By Michael Corcoran
A year ago, almost to the day, the Washington Post published the most brutal takedown of a musician ever. Writer Jeff Weiss called Post Malone “a rhinestone cowboy who looks like he crawled out of a primordial swamp of nacho cheese.” And that was just the appetizer.
“Post Malone’s music is dead-eyed and ignorant, astonishingly dull in its materialism, an abandoned lot of creativity with absolutely no evidence of traffic in his cerebral cortex…” Weiss opined. The well-written barbs, including extreme spoofing of Malone’s predominantly white audience, were relentless.
But also pretty clueless.
Anybody who sees the 24-year-old Malone as the new Vanilla Ice, a talentless white dude from the Dallas suburbs dumbing down and dominating a black-invented art form, isn’t really listening. Compare Malone to another DFW resident; he’s the Charley Pride of hip hop. Wrong pigmentation, right implementation.
Music doesn’t know color. It doesn’t know gender. It doesn’t care if the singer has words tattooed on his pudgy face. Music is a spirit that wants to hum inside you and stir your soul with rhythm.
Hip hop’s history is chock full of beat maestros and wordsmiths, but nobody’s brought melody to the form like the singer, often misidentified as a rapper, they call Posty. You see all those Air Pods dangling from ears at the gym? Probably half of them are pumpin’ P.M., the most-streamed artist of all-time next to Drake. But maybe only a quarter of them would admit it.
The guilty pleasure’s new Hollywood’s Bleeding is his slapback to critics. Not because it’s the only album of 2019 to top the LP sales charts three weeks in a row, but because there’s not a bad track on it. All 17 debuted on the Billboard Hot 100 on an opening week the LP drew 365 million streams on Spotify. The songs seem, at first, too catchy, the backing tracks too groovy, to be of substance. But this is an album that you end up listening to from beginning to end and have a new favorite track every day. It does what music is supposed to do.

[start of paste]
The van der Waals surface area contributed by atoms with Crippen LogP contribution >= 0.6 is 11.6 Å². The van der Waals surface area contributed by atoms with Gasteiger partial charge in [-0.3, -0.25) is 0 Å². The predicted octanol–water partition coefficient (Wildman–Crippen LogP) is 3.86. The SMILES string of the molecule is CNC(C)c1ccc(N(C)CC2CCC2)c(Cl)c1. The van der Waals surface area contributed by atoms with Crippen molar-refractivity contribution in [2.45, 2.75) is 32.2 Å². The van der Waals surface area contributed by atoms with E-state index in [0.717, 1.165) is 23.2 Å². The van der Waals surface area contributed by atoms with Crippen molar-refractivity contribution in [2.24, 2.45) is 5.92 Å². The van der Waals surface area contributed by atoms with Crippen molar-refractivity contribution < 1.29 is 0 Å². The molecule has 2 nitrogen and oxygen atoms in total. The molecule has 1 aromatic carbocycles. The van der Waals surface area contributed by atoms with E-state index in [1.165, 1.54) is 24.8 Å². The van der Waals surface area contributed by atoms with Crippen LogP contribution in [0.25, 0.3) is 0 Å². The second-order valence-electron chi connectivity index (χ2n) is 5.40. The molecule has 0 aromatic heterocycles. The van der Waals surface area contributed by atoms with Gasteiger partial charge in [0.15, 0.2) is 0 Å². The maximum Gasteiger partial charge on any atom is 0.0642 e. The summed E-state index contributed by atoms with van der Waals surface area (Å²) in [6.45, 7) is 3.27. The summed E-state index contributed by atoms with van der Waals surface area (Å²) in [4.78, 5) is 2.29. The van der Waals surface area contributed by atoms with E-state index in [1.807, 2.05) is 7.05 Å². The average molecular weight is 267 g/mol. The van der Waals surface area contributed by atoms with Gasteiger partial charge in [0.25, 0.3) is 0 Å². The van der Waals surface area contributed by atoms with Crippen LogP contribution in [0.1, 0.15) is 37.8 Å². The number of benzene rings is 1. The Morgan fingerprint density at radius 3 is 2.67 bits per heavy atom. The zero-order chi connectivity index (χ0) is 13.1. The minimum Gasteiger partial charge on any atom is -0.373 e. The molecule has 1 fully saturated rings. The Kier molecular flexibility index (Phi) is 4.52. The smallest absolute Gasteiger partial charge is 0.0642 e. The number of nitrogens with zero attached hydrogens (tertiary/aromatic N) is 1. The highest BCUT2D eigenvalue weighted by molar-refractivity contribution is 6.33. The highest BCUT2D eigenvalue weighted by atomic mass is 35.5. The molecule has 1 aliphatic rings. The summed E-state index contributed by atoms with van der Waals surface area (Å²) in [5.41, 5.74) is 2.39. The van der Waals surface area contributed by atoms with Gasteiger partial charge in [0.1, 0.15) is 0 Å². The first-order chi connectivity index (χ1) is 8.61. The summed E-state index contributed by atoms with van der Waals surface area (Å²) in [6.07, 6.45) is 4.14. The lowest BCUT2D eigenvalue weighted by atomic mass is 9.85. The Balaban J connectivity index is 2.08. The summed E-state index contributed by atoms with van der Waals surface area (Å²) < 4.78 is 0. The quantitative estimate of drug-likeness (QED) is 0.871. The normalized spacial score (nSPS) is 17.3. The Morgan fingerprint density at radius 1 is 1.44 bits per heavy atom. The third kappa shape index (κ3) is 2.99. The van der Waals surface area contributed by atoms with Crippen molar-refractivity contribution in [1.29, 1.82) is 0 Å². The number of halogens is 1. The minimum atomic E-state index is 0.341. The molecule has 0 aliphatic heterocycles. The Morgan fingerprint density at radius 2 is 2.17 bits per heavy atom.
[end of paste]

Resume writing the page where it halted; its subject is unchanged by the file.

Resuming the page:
The kid who slept in the closet so he could use his bedroom as a studio is back from the beerbongs & bentleys blow-out of his previous smash LP with something to prove. (Thank you, Mr. Jeffrey Weiss!) Malone still brags too much about how rich he is, but finally sounds like he deserves it. And no one can accuse the former Justin Bieber opening act of making it on his looks.
It’s all happening fast for the kid born Austin Post, who went from clownish curiosity to goofy superstar with the Sept. 15, 2017 release of “rockstar,” featuring rapper 21 Savage. With its hypnotic loops and waves of words that mean less than they sound, Malone and producers Louis Bell and Tank God created the Song of the Summer (Extended.) Time magazine named it the worst song of the year (of course), but even hardcore rap fans who dismiss Malone as lightweight ear candy had to tilt their domes to “rockstar.” It stayed at No. 1 on the Billboard Hot 100 for eight weeks and streamed on Spotify more than a billion times, as did the followup “Sunflower,” a kiddie-rap collab with Swae Lee from the Spiderman: The Spider-verse soundtrack. Not being able to use the most popular word in hip hop hasn’t hurt Malone at all.
Coming onto the scene like a millennial minstrel in cornrows and gold teeth with 2015’s “White Iverson,” Post was tagged a “culture vulture.” But what was he going to do, go back to his old job at Chicken Express?
Did your high school have a weird creat(ive)ure who was never without his guitar? Someone who soaked up all kinds of music, from emo to hip hop to country? That was Austin Post at Grapevine High, voted “Most Likely to Become Famous” as a senior in 2013, but the next year he was a nobody at Tarrant County Community College. Saved up his money for two years at the fried chicken joint and blew it all on a pair of $800 Versace loafers. Austy was going to stride like a star, even if fame was a million miles away.